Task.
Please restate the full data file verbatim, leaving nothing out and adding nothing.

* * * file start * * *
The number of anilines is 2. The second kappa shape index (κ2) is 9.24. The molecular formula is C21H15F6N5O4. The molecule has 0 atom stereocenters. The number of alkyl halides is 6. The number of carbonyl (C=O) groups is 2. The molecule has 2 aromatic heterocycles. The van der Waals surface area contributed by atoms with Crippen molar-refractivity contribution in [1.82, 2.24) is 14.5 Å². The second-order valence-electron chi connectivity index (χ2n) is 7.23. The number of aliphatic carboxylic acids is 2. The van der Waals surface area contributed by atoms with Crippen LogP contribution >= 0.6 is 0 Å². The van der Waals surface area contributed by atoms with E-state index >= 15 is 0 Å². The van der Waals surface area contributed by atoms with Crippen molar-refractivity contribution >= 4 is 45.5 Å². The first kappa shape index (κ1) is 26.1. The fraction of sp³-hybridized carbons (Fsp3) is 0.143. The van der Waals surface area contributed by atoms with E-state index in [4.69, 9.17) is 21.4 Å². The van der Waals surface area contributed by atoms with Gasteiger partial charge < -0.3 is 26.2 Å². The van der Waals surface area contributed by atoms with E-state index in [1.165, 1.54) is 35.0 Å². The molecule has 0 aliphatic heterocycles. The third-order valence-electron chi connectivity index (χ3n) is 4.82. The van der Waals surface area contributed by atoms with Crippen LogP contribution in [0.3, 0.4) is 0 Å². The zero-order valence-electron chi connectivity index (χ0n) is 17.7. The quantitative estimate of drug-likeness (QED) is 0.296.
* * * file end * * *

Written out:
The number of anilines is 2. The second kappa shape index (κ2) is 9.24. The molecular formula is C21H15F6N5O4. The molecule has 0 atom stereocenters. The number of alkyl halides is 6. The number of carbonyl (C=O) groups is 2. The molecule has 2 aromatic heterocycles. The van der Waals surface area contributed by atoms with Crippen molar-refractivity contribution in [1.82, 2.24) is 14.5 Å². The second-order valence-electron chi connectivity index (χ2n) is 7.23. The number of aliphatic carboxylic acids is 2. The van der Waals surface area contributed by atoms with Crippen LogP contribution >= 0.6 is 0 Å². The van der Waals surface area contributed by atoms with E-state index >= 15 is 0 Å². The van der Waals surface area contributed by atoms with Crippen molar-refractivity contribution >= 4 is 45.5 Å². The first kappa shape index (κ1) is 26.1. The fraction of sp³-hybridized carbons (Fsp3) is 0.143. The van der Waals surface area contributed by atoms with E-state index in [4.69, 9.17) is 21.4 Å². The van der Waals surface area contributed by atoms with Gasteiger partial charge < -0.3 is 26.2 Å². The van der Waals surface area contributed by atoms with E-state index in [1.165, 1.54) is 35.0 Å². The molecule has 0 aliphatic heterocycles. The third-order valence-electron chi connectivity index (χ3n) is 4.82. The van der Waals surface area contributed by atoms with Crippen LogP contribution in [0.3, 0.4) is 0 Å². The zero-order valence-electron chi connectivity index (χ0n) is 17.7. The quantitative estimate of drug-likeness (QED) is 0.296.